You can also rent backpacks, sleeping bags and down jackets in Thamel. I rented a backpack and down jacket from Shona’s Alpine Rental. Below are the rental prices for trekking gear in Thamel area.
Downjacket – 100 NPR per day
Sleeping bag – 80 NPR per day
Backpack – 60 NPR per day
Deposit – 3,000 NPR for each item
1 40 liter backpack – You won’t need a bag larger than this. You can rent one from most stores in Thamel.
1 4 seasons sleeping bag – You can rent one from most stores in Thamel.
1 thick down jacket – You can rent one from most stores in Thamel
1 good pair broken-in hiking boots/shoes – Buy shoes in your home country and wear them for a few days before the trek
2 trekking pants – You will wear these during the day on your trek
2 quick drying long sleeve t-shirts – You will wear these during the day on your trek. Each would cost 500 NPR in Thamel.
1 light weight rain jacket – In case if it starts to rain
1 pair of thermals – You will wear the thermals in the night inside your sleeping bag and on your trek only when it’s way too cold. Each top and bottom thermal would cost 750 NPR in Thamel.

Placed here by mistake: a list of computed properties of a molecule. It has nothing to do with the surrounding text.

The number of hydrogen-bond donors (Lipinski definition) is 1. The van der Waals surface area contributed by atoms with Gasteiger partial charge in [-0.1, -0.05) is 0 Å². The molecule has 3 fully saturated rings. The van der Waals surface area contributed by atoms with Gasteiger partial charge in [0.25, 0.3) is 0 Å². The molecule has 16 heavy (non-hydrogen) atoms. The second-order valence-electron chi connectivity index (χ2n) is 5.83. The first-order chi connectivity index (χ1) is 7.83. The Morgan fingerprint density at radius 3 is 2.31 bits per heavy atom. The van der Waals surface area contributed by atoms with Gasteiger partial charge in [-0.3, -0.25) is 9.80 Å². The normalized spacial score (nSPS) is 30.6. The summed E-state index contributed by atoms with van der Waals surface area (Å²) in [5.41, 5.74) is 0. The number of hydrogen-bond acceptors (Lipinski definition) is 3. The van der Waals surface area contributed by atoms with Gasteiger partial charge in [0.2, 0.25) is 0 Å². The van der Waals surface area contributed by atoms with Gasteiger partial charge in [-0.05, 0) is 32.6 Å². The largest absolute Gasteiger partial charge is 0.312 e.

3 pair underwear
3 pair wool blend thick hiking/trekking socks – You will wear them during the trek. Each will cost 500 NPR in Thamel.
1 pair woolen socks – You will wear the woolen socks in your lodge and during the night inside the sleeping bag. One pair will cost 500 NPR in Thamel
1 small quick drying towel – To dry your face and hands off when you wash them at your lodge. A small towel will cost 200 NPR in Thamel.
1 fleece winter hat – Very much necessary as it gets much colder at high altitudes. You will also wear it in the night in your sleeping bag. It will cost about 400 NPR in Thamel.